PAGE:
Publicações 2009

Hg flux, Soils, Flux chamber, Meteorological parameters, Land-use change, Amazon


Mercury degassing from forested and open field soils in Rondônia, Western Amazon, Brazil

Marcelo D. Almeida, Rozane V. Marins, Heloisa H.M. Paraquetti, Wanderley R. Bastos and Luiz D. Lacerda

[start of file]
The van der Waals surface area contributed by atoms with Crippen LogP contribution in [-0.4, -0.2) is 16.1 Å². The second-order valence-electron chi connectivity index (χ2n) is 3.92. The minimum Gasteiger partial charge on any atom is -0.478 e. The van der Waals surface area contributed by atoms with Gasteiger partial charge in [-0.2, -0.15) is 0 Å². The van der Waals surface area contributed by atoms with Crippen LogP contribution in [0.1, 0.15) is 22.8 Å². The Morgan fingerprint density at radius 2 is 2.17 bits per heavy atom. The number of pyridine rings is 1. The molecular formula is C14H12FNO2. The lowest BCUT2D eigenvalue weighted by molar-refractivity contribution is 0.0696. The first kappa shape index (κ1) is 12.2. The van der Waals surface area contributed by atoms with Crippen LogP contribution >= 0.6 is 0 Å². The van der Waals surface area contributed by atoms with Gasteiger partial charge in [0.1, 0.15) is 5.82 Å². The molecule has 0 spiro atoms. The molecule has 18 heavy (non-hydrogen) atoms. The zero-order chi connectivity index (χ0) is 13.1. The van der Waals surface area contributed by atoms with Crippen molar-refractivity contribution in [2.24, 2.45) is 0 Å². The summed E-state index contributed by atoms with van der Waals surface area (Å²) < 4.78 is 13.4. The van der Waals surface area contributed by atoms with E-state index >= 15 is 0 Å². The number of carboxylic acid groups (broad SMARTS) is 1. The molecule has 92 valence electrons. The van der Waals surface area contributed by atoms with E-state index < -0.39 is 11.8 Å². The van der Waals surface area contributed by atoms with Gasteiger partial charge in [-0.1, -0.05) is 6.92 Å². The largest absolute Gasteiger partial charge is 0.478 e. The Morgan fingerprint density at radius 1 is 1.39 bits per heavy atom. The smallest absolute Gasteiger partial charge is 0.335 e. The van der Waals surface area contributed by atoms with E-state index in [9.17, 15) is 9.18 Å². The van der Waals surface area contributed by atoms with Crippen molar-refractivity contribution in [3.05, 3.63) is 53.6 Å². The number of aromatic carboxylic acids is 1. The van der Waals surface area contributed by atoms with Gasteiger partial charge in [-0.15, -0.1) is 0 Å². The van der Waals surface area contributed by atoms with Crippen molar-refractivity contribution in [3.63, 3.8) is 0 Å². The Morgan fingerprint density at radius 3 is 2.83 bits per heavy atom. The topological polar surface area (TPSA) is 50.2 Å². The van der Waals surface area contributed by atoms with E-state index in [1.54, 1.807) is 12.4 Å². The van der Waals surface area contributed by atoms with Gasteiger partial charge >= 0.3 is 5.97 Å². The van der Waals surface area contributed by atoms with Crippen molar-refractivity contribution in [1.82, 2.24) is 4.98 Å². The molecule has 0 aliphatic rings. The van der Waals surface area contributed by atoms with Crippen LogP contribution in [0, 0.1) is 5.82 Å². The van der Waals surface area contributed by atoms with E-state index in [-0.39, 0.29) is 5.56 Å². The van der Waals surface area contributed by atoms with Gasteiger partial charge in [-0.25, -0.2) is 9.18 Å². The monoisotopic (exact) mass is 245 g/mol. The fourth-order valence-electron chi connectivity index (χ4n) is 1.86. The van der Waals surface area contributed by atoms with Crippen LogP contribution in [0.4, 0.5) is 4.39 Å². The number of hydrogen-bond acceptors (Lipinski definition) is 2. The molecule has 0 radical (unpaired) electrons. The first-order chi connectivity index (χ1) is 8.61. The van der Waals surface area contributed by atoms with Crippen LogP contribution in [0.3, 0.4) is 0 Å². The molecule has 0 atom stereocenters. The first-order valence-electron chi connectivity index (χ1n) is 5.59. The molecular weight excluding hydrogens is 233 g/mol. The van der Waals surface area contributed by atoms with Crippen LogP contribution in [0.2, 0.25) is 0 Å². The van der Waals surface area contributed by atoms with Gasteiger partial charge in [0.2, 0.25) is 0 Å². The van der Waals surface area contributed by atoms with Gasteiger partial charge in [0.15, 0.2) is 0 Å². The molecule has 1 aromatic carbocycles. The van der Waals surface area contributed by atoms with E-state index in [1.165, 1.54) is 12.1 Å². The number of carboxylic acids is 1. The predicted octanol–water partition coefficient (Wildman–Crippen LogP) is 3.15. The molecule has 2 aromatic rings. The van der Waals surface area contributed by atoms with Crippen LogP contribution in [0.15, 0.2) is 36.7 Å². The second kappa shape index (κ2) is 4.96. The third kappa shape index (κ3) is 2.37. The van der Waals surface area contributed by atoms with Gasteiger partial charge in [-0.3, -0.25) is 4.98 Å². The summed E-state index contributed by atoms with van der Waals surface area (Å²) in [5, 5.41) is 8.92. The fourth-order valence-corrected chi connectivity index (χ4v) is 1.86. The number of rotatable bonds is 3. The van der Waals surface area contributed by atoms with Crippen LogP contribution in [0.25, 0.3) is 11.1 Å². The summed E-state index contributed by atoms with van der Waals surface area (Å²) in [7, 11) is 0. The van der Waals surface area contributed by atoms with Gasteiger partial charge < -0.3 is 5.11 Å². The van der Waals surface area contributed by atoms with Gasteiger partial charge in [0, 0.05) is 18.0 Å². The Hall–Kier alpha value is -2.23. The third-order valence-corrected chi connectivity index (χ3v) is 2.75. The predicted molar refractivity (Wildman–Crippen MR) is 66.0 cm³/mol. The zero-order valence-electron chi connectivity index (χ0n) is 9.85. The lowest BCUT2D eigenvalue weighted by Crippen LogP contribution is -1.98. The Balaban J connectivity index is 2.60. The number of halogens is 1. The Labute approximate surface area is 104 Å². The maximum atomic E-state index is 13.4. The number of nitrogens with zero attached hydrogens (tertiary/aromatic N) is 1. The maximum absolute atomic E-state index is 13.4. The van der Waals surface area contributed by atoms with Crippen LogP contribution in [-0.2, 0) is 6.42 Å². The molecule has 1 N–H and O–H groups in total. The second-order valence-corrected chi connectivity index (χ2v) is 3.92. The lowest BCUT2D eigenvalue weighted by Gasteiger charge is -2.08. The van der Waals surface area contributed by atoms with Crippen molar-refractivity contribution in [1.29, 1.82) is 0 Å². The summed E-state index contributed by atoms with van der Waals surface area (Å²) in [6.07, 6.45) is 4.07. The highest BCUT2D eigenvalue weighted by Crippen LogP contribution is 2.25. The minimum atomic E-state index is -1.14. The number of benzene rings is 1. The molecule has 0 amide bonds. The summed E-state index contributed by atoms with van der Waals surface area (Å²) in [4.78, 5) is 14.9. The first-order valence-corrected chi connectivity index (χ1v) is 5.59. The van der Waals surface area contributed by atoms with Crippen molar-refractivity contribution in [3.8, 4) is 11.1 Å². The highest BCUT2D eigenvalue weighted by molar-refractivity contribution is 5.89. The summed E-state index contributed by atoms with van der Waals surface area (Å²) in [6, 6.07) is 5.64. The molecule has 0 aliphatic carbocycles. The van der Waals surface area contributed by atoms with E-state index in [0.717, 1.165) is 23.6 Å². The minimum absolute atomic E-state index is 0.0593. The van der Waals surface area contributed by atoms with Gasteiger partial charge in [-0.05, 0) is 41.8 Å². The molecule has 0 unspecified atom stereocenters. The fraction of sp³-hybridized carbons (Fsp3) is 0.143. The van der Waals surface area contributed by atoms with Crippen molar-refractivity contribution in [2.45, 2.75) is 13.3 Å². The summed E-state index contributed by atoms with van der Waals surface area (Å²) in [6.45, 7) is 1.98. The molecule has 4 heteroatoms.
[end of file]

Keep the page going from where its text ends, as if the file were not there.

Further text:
Abstract: A Teflon® dynamic flux chamber was used to characterize Gaseous Elemental Mercury (GEM) flux from forested and open field soils in a highly changing environment in Rondônia State, western Amazon. We simultaneously analyzed meteorological parameters at the soil level relating GEM fluxes to soil temperature, air humidity, soil moisture, solar radiation, and speed and wind direction. We also examined variations of atmospheric GEM concentration. GEM fluxes during the day and night in the open field site were significantly different (17 ± 14 ng m⁻² h⁻¹ and 0.9 ± 1.9 ng m⁻² h⁻¹, for day and night, respectively), but were similar within the forest site (4.8 ± 1.4 ng m⁻² h⁻¹ and 4.4 ± 1.8 ng m−2 h−1 for day and night periods, respectively). A comparison between 24-h periods averages in the two sites showed much larger emission from the open field site. GEM fluxes at the open field site were positively correlated with soil moisture, solar irradiation and soil temperature and inversely correlated with air humidity. At the forest site GEM fluxes showed no correlation with meteorological variables. At the open field site GEM concentrations significantly correlated with GEM flux, at least during the day. At night in the open field site and during the day and night at the forest site no correlation was found between GEM fluxes and GEM concentrations in the ambient air. Higher emissions from the open field site support earlier studies showing larger Hg remobilization following forest conversion to pasture.

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